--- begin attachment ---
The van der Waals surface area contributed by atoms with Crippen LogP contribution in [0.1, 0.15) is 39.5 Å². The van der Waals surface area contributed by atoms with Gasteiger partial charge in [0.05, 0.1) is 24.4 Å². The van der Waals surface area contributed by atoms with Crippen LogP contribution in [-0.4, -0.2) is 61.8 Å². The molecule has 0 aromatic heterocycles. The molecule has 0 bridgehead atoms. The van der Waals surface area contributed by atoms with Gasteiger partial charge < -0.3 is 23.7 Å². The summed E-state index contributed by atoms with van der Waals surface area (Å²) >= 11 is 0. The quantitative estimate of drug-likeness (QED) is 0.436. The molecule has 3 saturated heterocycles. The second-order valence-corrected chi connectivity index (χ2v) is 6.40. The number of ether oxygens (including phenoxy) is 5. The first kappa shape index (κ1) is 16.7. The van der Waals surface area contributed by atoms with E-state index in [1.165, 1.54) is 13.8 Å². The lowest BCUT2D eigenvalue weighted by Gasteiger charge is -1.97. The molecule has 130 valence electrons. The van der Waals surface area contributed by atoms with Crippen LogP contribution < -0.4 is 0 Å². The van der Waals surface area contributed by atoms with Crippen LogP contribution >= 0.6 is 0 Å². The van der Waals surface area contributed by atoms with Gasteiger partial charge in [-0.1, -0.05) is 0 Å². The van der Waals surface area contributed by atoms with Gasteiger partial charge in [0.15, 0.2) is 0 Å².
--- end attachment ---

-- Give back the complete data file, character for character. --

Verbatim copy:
The van der Waals surface area contributed by atoms with Crippen LogP contribution in [0.1, 0.15) is 39.5 Å². The van der Waals surface area contributed by atoms with Gasteiger partial charge in [0.05, 0.1) is 24.4 Å². The van der Waals surface area contributed by atoms with Crippen LogP contribution in [-0.4, -0.2) is 61.8 Å². The molecule has 0 aromatic heterocycles. The molecule has 0 bridgehead atoms. The van der Waals surface area contributed by atoms with Gasteiger partial charge < -0.3 is 23.7 Å². The summed E-state index contributed by atoms with van der Waals surface area (Å²) >= 11 is 0. The quantitative estimate of drug-likeness (QED) is 0.436. The molecule has 3 saturated heterocycles. The second-order valence-corrected chi connectivity index (χ2v) is 6.40. The number of ether oxygens (including phenoxy) is 5. The first kappa shape index (κ1) is 16.7. The van der Waals surface area contributed by atoms with E-state index in [1.165, 1.54) is 13.8 Å². The lowest BCUT2D eigenvalue weighted by Gasteiger charge is -1.97. The molecule has 130 valence electrons. The van der Waals surface area contributed by atoms with Crippen LogP contribution < -0.4 is 0 Å². The van der Waals surface area contributed by atoms with Crippen LogP contribution >= 0.6 is 0 Å². The van der Waals surface area contributed by atoms with Gasteiger partial charge in [-0.1, -0.05) is 0 Å². The van der Waals surface area contributed by atoms with Gasteiger partial charge in [0.15, 0.2) is 0 Å².